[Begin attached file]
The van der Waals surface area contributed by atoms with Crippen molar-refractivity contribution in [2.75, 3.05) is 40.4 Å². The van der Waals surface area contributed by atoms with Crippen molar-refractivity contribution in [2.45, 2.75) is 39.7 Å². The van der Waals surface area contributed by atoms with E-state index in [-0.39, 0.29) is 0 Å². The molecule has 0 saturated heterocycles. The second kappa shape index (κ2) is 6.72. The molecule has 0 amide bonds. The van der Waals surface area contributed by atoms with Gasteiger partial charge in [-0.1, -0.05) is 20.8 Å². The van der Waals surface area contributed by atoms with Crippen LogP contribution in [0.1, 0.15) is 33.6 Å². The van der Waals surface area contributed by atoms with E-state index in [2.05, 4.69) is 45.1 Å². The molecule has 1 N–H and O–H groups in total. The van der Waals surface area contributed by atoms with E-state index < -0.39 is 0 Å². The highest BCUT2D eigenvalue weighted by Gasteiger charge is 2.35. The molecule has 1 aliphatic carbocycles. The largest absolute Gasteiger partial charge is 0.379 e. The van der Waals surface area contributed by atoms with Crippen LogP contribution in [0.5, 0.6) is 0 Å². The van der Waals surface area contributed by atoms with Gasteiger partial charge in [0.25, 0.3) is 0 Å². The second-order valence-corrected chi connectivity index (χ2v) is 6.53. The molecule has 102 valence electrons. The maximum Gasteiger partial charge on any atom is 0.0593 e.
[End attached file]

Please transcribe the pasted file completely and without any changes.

The van der Waals surface area contributed by atoms with Crippen molar-refractivity contribution in [2.75, 3.05) is 40.4 Å². The van der Waals surface area contributed by atoms with Crippen molar-refractivity contribution in [2.45, 2.75) is 39.7 Å². The van der Waals surface area contributed by atoms with E-state index in [-0.39, 0.29) is 0 Å². The molecule has 0 saturated heterocycles. The second kappa shape index (κ2) is 6.72. The molecule has 0 amide bonds. The van der Waals surface area contributed by atoms with Gasteiger partial charge in [-0.1, -0.05) is 20.8 Å². The van der Waals surface area contributed by atoms with Crippen LogP contribution in [0.1, 0.15) is 33.6 Å². The van der Waals surface area contributed by atoms with E-state index in [2.05, 4.69) is 45.1 Å². The molecule has 1 N–H and O–H groups in total. The van der Waals surface area contributed by atoms with E-state index < -0.39 is 0 Å². The highest BCUT2D eigenvalue weighted by Gasteiger charge is 2.35. The molecule has 1 aliphatic carbocycles. The largest absolute Gasteiger partial charge is 0.379 e. The van der Waals surface area contributed by atoms with Crippen LogP contribution in [0.5, 0.6) is 0 Å². The van der Waals surface area contributed by atoms with Gasteiger partial charge in [0.25, 0.3) is 0 Å². The second-order valence-corrected chi connectivity index (χ2v) is 6.53. The molecule has 102 valence electrons. The maximum Gasteiger partial charge on any atom is 0.0593 e.